Workson Siwale

Workson Siwale
The Copperbelt University · School of Natural Resources

MSc

About

8
Publications
3,012
Reads
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23
Citations
Introduction
Workson Siwale is a Lecturer / Researcher at Copperbelt University in Zambia. He holds an MSc Degree from University of Eastern Finland in Wood Material Science specializing in Biorefining of Biomass Materials and a BSc Degree in Wood Science and Technology from the Copperbelt University in Zambia. He is currently pursuing a PhD in Environmental and Energy Systems at Karlstad University in Sweden. His PhD research focuses on the production, storage and use of biofuel wood pellets.
Additional affiliations
August 2016 - August 2017
The Copperbelt University
Position
  • Lecturer

Publications

Publications (8)
Article
Full-text available
Fuel wood pellets have the tendency of undergoing self-heating and off-gassing during storage and transportation. Self-heating can lead to spontaneous combustion and cause fires while toxic gasses such as carbon monoxide and some volatile organic compounds released due to offgassing are a human health and environmental hazard. Previous research sug...
Article
Full-text available
Off-gassing and self-heating are the major challenges when it comes to transportation and storage of wood pellets. The heat generated due to self-heating poses a fire risk while off-gassing of toxic gasses such as carbon monoxide (CO) and some volatile organic compounds (VOCs) is an environmental and human health risk. With the increase in producti...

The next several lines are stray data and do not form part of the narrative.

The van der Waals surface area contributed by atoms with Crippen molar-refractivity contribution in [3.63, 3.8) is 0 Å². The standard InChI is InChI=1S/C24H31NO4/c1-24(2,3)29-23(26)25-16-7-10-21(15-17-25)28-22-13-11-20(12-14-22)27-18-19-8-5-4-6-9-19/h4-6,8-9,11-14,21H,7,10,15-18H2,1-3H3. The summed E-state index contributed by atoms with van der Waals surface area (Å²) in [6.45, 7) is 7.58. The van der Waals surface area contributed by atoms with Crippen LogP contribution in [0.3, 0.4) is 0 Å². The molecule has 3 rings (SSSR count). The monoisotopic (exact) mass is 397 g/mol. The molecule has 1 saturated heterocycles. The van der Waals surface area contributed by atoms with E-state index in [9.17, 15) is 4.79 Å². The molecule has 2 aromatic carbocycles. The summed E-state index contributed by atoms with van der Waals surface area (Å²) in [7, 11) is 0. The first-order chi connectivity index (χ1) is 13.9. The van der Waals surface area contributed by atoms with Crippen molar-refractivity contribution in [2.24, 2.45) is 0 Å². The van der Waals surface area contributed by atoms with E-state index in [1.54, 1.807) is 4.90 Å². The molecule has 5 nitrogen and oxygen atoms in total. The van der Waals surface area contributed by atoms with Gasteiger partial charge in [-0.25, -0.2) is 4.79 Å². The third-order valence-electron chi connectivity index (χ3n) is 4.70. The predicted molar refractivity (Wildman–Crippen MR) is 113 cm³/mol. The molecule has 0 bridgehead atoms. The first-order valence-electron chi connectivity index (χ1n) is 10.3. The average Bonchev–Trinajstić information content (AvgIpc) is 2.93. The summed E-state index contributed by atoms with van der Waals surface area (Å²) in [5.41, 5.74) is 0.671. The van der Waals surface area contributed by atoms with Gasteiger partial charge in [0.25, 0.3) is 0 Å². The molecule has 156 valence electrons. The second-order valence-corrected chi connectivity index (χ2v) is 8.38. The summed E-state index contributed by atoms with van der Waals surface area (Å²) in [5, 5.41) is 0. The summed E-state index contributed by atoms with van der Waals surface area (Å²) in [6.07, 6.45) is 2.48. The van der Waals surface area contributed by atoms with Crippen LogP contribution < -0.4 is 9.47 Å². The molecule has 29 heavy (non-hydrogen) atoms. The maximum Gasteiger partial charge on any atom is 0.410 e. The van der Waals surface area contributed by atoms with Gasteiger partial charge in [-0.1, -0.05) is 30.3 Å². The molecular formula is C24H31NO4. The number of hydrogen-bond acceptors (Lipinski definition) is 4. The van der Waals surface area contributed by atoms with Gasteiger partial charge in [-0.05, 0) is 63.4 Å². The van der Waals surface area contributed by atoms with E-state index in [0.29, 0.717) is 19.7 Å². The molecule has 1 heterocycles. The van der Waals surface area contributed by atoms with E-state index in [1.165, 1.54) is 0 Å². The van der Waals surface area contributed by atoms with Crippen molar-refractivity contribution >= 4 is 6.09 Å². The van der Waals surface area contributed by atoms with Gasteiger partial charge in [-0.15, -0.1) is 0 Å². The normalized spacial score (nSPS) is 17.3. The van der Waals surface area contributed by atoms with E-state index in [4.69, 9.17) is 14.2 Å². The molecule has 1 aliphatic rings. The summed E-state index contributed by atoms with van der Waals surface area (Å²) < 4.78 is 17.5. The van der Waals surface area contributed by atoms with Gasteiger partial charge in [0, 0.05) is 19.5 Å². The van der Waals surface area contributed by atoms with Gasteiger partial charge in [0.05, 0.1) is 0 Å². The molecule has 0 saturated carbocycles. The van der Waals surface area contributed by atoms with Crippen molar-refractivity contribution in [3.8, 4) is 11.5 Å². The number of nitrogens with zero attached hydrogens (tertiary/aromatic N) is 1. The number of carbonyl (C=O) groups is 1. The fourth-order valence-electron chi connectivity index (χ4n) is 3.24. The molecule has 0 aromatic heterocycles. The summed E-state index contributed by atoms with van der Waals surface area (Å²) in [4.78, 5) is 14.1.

Article
Full-text available
This study aimed to identify and quantify phenolic and resin acid extractive compounds in Scots pine stemwood and sawmill residues in four climatic regions of Finland to evaluate their most optimal sources for bio-based chemical biorefining and bioenergy products. The sample consisted of 140 trees from 28 stands, and sawdust lots from 11 log stands...
Article
Full-text available
Rapid population growth and rural-urban migration amidst limited job opportunities lead to overexploitation of forest reserves. In this study, Zambia’s Mwekera national forest reserve was used to quantify processes of land-cover change based on remote sensing data. The study also tested the effectiveness of remote sensing data in monitoring land us...
Article
Full-text available
Rapid population growth and rural-urban migration amidst limited job opportunities lead to overexploitation of forest reserves. In this study, Zambia's Mwekera national forest reserve was used to quantify processes of land-cover change based on remote sensing data. The study also tested the effectiveness of remote sensing data in monitoring land us...
Conference Paper
Full-text available
Birch wood demonstrates a multitude of interesting chemical extractives with techno-chemical benefits or bioactive effects. They provide potential functionalities for several types of industrial chemicals, such as wood adhesives, paints or wood protection agents, plant-protective products, detergents, cosmetics, beverages, and pharmaceutical or nut...
Conference Paper
Full-text available
Birch wood demonstrates a multitude of interesting chemical extractives with techno-chemical benefits or bioactive effects. They provide potential functionalities for several types of industrial chemicals, such as wood adhesives, paints or wood protection agents, plant-protective products, detergents, cosmetics, beverages, and pharmaceutical or nut...
Conference Paper
Full-text available
Scots pine is the main tree species in Finnish forests making it the country’s most abundant source of forest lignocellulosic biomass. The traditional industrial use of Scots pine wood has been in miscellaneous sawn timber products and as raw material in wood-based panels, pulp, paper and paperboard industries. With much attention been paid on the...

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